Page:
That means that while these provisions can’t be eliminated through the reconciliation process the GOP is using to repeal the ACA (which only allows them to nix items that directly impact the budget), the Trump administration can still work to dismantle them through administrative action. And, given that previous Republican proposals to replace the ACA eliminated many of these benefits, it’s likely future legislation will seek to do just that.
The provisions that most directly affect women that are still in place include:
3. Pre-existing conditions protections
It used to be that pregnancy, C-section deliveries, a history of domestic violence, or problems with depression could be deemed by insurers as pre-existing conditions. That often led to restrictions on coverage, higher premiums or in some cases, outright rejection.
The GOP’s American Health Care Act requires insurers to continue covering people with pre-existing conditions.
4. Preventive services for women
The ACA requires all new health plans to cover preventive services, including a number specifically for women, at no additional cost. This provision of the law expanded access to preventive care for an estimated 71 million Americans.
Well-women visits, pap tests, mammograms, bone-density tests, breastfeeding support and supplies, screening for domestic violence and the HPV vaccine, among a list of additional services, are available at no cost.
In addition, most women with insurance now have access to all FDA-approved contraception with no co-pay, deductible or co-insurance.
About 20 percent of women of childbearing age who had insurance through a large employer spent some of their own money on birth control pills prior to the ACA becoming law. Today, that number is less than 4 percent.
5. Maternity care and no more unfair pricing
Before the ACA, women between the ages of 25 and 40 were charged about 30 percent more than men of the same age. Much of the reason for that stemmed from the high cost of maternity care — a benefit that only about 12 percent of plans included.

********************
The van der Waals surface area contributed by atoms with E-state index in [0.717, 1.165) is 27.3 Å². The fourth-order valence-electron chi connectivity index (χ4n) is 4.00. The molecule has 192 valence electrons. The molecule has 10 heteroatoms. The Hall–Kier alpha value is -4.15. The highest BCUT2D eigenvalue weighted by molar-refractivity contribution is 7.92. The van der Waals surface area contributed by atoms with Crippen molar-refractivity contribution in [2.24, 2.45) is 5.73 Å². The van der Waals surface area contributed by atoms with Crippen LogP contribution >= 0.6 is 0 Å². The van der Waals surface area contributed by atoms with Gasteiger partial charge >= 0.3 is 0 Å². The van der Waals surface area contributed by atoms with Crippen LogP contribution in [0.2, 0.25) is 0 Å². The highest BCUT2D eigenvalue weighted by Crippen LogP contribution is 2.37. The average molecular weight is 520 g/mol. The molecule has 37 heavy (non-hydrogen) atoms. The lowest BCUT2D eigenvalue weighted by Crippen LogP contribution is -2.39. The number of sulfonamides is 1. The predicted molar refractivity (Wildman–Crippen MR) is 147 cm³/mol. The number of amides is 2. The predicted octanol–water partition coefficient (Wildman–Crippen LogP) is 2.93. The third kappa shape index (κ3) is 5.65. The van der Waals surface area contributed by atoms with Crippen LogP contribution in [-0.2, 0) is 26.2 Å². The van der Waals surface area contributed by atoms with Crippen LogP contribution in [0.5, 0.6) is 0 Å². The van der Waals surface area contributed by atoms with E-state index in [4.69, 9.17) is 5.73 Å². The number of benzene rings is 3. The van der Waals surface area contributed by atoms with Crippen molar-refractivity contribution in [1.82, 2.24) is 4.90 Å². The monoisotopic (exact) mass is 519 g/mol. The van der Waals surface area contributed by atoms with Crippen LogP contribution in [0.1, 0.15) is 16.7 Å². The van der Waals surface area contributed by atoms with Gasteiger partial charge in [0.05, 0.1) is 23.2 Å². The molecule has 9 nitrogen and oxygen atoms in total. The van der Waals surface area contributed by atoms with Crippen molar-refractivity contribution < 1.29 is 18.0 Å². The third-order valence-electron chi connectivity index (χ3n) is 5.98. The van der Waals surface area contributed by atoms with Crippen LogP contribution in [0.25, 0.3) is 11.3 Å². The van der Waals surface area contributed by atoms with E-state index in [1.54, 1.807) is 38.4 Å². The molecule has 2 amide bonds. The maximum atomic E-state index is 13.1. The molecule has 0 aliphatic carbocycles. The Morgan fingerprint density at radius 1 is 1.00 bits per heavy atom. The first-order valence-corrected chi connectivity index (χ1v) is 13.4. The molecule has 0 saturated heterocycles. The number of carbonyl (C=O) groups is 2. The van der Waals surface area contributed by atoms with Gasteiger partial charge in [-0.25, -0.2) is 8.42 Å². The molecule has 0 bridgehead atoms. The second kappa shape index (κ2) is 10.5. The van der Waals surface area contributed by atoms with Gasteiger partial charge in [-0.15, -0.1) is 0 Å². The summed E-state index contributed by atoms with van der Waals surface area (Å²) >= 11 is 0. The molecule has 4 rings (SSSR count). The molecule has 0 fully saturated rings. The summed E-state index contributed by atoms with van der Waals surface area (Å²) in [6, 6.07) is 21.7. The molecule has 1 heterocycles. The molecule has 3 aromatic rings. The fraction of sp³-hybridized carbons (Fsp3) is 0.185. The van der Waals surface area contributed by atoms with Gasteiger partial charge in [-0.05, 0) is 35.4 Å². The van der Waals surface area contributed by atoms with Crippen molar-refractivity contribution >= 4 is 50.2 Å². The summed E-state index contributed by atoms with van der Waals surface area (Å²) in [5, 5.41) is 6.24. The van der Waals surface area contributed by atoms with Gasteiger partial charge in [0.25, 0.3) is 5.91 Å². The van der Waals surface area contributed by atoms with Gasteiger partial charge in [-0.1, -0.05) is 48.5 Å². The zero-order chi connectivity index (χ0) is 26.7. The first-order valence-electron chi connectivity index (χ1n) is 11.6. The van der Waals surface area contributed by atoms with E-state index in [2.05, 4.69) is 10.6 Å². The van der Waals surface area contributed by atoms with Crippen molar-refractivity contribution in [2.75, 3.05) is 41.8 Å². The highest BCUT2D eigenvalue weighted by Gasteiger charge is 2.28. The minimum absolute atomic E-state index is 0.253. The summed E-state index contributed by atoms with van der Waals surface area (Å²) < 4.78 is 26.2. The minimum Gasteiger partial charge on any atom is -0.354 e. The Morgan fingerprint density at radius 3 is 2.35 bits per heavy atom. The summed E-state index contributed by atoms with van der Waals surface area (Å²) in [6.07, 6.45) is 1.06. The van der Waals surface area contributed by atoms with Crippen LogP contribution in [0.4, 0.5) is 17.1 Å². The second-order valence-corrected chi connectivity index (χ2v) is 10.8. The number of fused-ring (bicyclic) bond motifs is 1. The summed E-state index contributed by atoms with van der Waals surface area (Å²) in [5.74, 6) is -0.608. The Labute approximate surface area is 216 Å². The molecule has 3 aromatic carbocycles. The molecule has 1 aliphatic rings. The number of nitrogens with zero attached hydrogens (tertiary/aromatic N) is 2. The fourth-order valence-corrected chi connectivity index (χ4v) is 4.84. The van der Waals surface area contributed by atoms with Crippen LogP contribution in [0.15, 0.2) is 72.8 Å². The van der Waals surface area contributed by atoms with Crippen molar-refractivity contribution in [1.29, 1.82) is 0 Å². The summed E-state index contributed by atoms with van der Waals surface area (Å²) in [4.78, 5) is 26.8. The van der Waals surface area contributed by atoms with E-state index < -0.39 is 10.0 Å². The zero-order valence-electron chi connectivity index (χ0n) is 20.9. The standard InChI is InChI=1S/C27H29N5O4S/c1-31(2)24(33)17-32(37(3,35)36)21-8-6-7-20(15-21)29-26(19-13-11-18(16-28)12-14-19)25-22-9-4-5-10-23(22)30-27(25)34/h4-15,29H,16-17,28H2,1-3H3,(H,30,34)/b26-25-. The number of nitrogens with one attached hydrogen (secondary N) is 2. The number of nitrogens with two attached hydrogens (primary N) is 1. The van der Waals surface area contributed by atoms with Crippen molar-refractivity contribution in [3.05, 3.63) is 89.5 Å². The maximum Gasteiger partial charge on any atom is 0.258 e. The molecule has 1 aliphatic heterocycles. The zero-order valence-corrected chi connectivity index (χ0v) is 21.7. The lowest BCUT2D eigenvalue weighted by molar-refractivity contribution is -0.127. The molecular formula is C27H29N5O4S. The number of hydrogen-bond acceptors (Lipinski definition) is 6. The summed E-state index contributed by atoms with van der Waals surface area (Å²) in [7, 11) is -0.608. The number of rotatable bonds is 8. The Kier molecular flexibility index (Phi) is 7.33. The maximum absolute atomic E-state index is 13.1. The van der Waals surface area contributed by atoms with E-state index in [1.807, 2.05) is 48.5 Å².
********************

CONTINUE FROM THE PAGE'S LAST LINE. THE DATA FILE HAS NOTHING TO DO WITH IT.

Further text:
The requirement that all ACA-compliant health plans cover maternity services has been a major sticking point for Republicans and many Americans who resent having to pay for a service they say they’ll never use. During this week’s marathon House Energy and Commerce Committee debate about the GOP’s replacement bill, for example, one representative asked why men should pay for prenatal coverage.
It’s estimated that adding maternity care coverage across the broader population adds only a few percentage points to the cost of insurance premiums. But by spreading the risk, this benefit caused insurance rates for young men – who paid nothing toward maternity services in the private market prior to the ACA – to increase by about 50 percent, while women of the same age saw their premiums drop by about the same amount.
6. Direct access to an Ob-GYN without referral
The ACA required new plans to allow women to get care from an obstetrician-gynecologist without having to first get a referral from a primary care physician.
Many states allowed women this freedom before the ACA became law, though insurance provided by large employers often did not. The ACA made that a requirement for all new health plans, including those offered on the job, making it easier for women to gain access to reproductive health care and other common health screenings.
Lisa Zamosky is a nationally known expert on health insurance, healthcare policy, the Affordable Care Act and consumer health and finance concerns. She has written for Money Magazine, is a former health care business columnist for the Los Angeles Times, and health insurance/reform expert and blogger with WebMD. Lisa was also a correspondent of the California Healthcare Foundation. Her work has appeared in U.S. News & World Report, Reuters, MSNBC.com, Health.com, Kaiser Health News, in the Chicago Tribune, Baltimore Sun, NBC.com, among other publications.